Problems caused by ageism

Can erode feelings of competence, destroys self-respect in the elderly. Rampant in US culture.


Prejudice in which people are judged solely on the basis of their chronological age.

Sleep pattern changes in the elderly

Day/night circadian rhythm diminishes with age. Wake before dawn and are usually sleepy during the day.


Condescending way of speaking to elderly that resembles baby talk, short, simple sentences, repetition, slow speech, higher pitch. This is demeaning and causes most elderly to become irritated.

Demographic shift

There are now more elderly living than in previous years, so the presence of each age demographic no longer represents a pyramid.


Young-Old: Healthy, vigorous, financially secure adults 60-75. Integrated into lives of families and communities.

Old-Old- 75-85 Suffer from physical, mental, or social deficits.

Oldest-Old- Elderly adults (85+) who are dependent on others for almost everything, requiring certain supportive services such as assisted care and hospital stays.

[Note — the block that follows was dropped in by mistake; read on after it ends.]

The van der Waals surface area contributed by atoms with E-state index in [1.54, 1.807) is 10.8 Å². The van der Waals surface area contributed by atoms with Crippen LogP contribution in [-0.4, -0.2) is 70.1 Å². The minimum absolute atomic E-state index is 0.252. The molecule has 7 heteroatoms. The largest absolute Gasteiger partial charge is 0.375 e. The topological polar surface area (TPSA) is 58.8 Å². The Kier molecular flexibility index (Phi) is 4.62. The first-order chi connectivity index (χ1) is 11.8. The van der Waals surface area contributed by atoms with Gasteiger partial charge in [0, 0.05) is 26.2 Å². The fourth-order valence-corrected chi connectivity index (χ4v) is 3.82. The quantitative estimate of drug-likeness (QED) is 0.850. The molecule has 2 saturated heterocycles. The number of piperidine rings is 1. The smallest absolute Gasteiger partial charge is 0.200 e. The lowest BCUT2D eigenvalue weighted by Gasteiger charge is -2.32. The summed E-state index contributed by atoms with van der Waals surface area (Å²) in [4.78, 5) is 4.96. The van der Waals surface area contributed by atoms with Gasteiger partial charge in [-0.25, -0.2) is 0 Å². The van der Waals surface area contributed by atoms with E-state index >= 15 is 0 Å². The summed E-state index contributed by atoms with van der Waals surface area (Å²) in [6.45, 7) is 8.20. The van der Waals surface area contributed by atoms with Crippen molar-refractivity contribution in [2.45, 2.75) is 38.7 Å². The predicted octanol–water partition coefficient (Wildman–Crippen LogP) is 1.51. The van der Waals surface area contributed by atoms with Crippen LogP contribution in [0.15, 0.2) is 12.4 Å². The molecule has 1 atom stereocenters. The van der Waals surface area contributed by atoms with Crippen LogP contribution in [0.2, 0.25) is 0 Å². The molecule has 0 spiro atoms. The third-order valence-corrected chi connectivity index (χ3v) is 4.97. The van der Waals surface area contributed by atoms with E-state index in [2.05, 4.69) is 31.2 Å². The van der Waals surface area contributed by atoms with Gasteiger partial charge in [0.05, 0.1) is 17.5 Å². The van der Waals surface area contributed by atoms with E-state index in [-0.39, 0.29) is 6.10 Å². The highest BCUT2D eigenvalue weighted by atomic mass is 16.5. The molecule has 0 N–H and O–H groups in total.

What three things does selective optimization with compensation involve?

Personal choice
Societal Practice
Technological Options

What factors impact a person's ability to drive safely?

Declining vision, slowed reaction time, declining hearing

Common visual impairments

Cataracts, glaucoma, macular degeneration, farsightedness, nearsightedness.

Changes in the brain as we age

Brain slows down, connections diminish and slow down. Brain shrinkage and cell loss. Neocortex, hippocampus and prefrontal cortex tend to atrophy first.

Primary v Secondary aging

Primary aging: Universal and irreversible physical changes that occur as everyone grows older.
Secondary aging: Preventable causes of aging due to smoking, diet, exercise.

Why do some drugs impact the elderly differently than younger adults?